Tougher Training Requirements for Copilots

Better qualified, more experienced pilots took charge in the cockpit in 2013. As part of an ongoing campaign to improve air-travel safety after the Colgan Air plane crash in 2009, the FAA instituted stricter copilot training rules this year. Whereas copilots originally needed 250 hours of flight time to become fully certified, they now must complete 1,500 hours of flight time.

Better, Faster Wi-Fi on More Planes

This year saw many airlines rolling out super-speedy Wi-Fi systems on planes, and we're moving toward the day when every single plane in the country offers high-quality Internet connectivity. JetBlue began testing its satellite-run "Fly-Fi" Wi-Fi network in 2013. In accordance with the eased in-flight device rules, Southwest became the first U.S. carrier to offer gate-to-gate Wi-Fi. US Airways announced in July that Wi-Fi coverage was available on almost 90 percent of its fleet. And—though it's not in effect yet—the FAA set forth a proposal to provide faster Internet speeds on planes.

Return of the Dreamliner

After a turbulent year of battery malfunctions, emergency landings, and, finally, an FAA directive to stay on the ground, Boeing's 787 Dreamliner has resumed operations. This plane sets the bar high: The fuel-efficient, cutting-edge Dreamliner is quieter and has bigger windows than standard aircraft, and it features a more comfortable cabin altitude. Though it's had a rough start getting off the ground, (and that's putting it rather mildly), the 787 is now in service around the world.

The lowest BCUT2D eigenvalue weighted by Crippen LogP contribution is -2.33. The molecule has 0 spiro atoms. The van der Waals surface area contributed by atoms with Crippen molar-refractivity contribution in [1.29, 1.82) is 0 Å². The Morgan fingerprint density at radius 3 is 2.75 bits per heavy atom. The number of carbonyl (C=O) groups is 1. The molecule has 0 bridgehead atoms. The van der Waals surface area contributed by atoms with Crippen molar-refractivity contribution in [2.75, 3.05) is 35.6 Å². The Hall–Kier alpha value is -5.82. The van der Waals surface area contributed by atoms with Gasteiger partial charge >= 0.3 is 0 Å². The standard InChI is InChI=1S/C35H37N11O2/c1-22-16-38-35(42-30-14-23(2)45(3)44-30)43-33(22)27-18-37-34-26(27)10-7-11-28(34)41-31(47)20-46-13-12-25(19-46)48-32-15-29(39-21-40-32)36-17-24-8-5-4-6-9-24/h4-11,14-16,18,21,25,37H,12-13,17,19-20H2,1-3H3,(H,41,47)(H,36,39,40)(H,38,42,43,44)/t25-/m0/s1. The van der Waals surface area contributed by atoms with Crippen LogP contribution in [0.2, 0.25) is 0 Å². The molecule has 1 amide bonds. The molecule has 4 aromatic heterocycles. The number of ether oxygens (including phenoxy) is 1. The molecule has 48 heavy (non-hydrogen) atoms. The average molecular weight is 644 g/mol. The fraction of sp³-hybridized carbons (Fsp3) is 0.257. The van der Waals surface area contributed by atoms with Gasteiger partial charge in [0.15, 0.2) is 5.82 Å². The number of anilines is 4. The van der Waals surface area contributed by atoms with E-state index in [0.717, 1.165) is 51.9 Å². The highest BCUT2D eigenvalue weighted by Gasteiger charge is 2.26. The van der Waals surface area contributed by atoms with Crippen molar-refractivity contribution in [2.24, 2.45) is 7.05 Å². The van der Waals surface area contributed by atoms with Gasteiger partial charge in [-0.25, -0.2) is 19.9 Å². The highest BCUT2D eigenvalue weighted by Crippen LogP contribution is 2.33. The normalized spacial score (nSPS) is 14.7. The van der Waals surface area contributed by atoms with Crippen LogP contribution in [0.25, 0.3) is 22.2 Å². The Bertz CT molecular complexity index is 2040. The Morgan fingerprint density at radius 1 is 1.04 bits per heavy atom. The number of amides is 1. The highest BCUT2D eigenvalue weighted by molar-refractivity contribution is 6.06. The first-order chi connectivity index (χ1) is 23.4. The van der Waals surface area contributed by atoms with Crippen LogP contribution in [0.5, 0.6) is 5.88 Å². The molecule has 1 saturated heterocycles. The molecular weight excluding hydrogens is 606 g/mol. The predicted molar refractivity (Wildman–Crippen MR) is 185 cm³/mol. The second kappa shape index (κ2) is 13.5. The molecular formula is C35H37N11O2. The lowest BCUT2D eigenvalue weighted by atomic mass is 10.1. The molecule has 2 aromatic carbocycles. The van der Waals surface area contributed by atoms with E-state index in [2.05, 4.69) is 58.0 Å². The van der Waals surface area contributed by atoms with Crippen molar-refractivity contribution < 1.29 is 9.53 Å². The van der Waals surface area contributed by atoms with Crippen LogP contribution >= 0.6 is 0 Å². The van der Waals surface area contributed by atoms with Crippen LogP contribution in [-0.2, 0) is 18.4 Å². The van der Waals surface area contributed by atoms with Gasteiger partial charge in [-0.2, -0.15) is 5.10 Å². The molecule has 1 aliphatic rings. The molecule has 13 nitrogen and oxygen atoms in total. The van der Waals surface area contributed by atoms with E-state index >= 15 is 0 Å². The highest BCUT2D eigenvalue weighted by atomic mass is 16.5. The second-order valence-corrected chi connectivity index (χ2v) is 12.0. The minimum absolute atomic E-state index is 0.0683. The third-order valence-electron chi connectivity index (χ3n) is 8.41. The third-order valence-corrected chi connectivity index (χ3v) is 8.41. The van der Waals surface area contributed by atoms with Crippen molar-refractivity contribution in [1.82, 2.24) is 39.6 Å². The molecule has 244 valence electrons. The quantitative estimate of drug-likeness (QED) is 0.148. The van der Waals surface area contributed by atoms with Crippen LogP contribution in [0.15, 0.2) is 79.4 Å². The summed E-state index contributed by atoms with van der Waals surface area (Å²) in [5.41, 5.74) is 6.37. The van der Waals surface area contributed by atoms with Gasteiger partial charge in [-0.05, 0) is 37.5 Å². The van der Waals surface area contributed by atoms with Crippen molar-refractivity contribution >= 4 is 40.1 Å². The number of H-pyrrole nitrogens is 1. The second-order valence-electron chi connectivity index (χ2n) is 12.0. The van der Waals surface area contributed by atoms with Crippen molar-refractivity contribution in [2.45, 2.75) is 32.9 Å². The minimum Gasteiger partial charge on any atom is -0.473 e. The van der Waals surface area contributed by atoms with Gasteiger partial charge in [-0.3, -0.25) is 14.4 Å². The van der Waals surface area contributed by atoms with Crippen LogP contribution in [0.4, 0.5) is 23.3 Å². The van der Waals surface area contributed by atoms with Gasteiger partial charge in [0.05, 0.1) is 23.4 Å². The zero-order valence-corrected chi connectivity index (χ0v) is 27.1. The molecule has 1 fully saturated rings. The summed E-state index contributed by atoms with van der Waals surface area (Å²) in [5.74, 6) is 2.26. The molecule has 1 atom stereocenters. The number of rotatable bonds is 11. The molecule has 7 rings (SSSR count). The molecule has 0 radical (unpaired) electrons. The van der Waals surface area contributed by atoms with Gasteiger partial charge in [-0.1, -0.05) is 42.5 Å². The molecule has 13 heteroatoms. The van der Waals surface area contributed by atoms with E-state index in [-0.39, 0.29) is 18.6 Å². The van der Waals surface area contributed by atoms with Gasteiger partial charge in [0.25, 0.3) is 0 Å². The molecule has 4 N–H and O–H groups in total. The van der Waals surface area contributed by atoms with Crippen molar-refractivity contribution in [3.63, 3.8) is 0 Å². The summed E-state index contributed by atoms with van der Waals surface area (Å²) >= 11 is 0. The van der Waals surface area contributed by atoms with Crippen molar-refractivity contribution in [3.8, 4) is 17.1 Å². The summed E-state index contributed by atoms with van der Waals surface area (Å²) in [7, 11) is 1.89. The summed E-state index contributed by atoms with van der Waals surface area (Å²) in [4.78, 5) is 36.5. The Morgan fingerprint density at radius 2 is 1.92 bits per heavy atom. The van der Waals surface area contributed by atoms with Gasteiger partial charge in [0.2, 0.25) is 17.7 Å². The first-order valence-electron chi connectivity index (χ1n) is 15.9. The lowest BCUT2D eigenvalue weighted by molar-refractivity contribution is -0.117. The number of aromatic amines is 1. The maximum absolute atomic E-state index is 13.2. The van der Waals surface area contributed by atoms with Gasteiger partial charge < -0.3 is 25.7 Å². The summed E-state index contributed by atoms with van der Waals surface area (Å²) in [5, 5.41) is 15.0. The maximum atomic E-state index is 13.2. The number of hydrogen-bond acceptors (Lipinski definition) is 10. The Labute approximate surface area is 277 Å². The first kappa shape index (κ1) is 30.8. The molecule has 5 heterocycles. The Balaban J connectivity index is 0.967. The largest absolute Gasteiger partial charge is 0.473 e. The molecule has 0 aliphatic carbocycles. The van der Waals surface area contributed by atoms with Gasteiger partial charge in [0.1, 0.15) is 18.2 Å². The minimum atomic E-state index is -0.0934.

New Customs Kiosks

Global Entry members aren't the only ones who get to speed through customs these days. New automated customs kiosks at some airports in the U.S. are reducing wait times in a big way. At Miami International, New York's JFK, and Chicago O'Hare, U.S. citizens returning to the States can use a new touch-screen system to clear customs quickly, instead of waiting for hours in line to come face-to-face with a surly customs officer. At busy JFK, the new kiosks cut average wait times in half. In 2014, new kiosks are expected to pop up at Orlando International, Chicago Midway, and, hopefully, more airports to come.

Child-Free Zones on Planes

This is likely the most controversial item on this list. Not everyone thinks it's a good idea to have kid-free zones on airplanes. Then again, there are those of us who would take absolutely any seat on the plane rather than the one adjacent to a shrieking infant or in front of a kicking toddler; for this crowd, adults-only sections are welcome sanctuary. In 2013, three airlines in Asia—Malaysia Airlines, Scoot, and AirAsia X—began offering child-free sections on planes. Is this an Eastern publicity stunt or the start of an industry-wide trend? We're not sure. Regardless, these carriers are certainly improving the air-travel experience for the easily annoyed, child-free set.

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This article was originally published by SmarterTravel under the title Best Improvements in Air Travel in 2013.

Follow Caroline Costello on Google+ or email her at editor@smartertravel.com.